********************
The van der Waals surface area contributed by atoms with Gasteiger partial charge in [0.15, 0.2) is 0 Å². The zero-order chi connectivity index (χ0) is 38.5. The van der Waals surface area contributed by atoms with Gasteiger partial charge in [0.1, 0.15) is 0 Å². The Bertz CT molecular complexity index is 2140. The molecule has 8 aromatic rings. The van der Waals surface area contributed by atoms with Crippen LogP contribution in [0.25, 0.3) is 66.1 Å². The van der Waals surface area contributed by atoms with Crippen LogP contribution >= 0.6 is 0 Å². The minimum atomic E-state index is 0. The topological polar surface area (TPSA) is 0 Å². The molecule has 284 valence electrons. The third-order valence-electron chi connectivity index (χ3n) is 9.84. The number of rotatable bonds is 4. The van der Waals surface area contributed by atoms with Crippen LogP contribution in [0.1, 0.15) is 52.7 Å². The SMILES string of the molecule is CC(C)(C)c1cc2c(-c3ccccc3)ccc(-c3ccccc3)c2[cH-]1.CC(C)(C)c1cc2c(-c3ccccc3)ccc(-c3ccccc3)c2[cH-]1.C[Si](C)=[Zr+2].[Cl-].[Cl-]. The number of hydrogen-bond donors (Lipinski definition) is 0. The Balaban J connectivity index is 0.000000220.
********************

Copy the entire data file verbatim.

The van der Waals surface area contributed by atoms with Gasteiger partial charge in [0.15, 0.2) is 0 Å². The zero-order chi connectivity index (χ0) is 38.5. The van der Waals surface area contributed by atoms with Gasteiger partial charge in [0.1, 0.15) is 0 Å². The Bertz CT molecular complexity index is 2140. The molecule has 8 aromatic rings. The van der Waals surface area contributed by atoms with Crippen LogP contribution in [0.25, 0.3) is 66.1 Å². The van der Waals surface area contributed by atoms with Crippen LogP contribution >= 0.6 is 0 Å². The minimum atomic E-state index is 0. The topological polar surface area (TPSA) is 0 Å². The molecule has 284 valence electrons. The third-order valence-electron chi connectivity index (χ3n) is 9.84. The number of rotatable bonds is 4. The van der Waals surface area contributed by atoms with Crippen LogP contribution in [0.1, 0.15) is 52.7 Å². The SMILES string of the molecule is CC(C)(C)c1cc2c(-c3ccccc3)ccc(-c3ccccc3)c2[cH-]1.CC(C)(C)c1cc2c(-c3ccccc3)ccc(-c3ccccc3)c2[cH-]1.C[Si](C)=[Zr+2].[Cl-].[Cl-]. The number of hydrogen-bond donors (Lipinski definition) is 0. The Balaban J connectivity index is 0.000000220.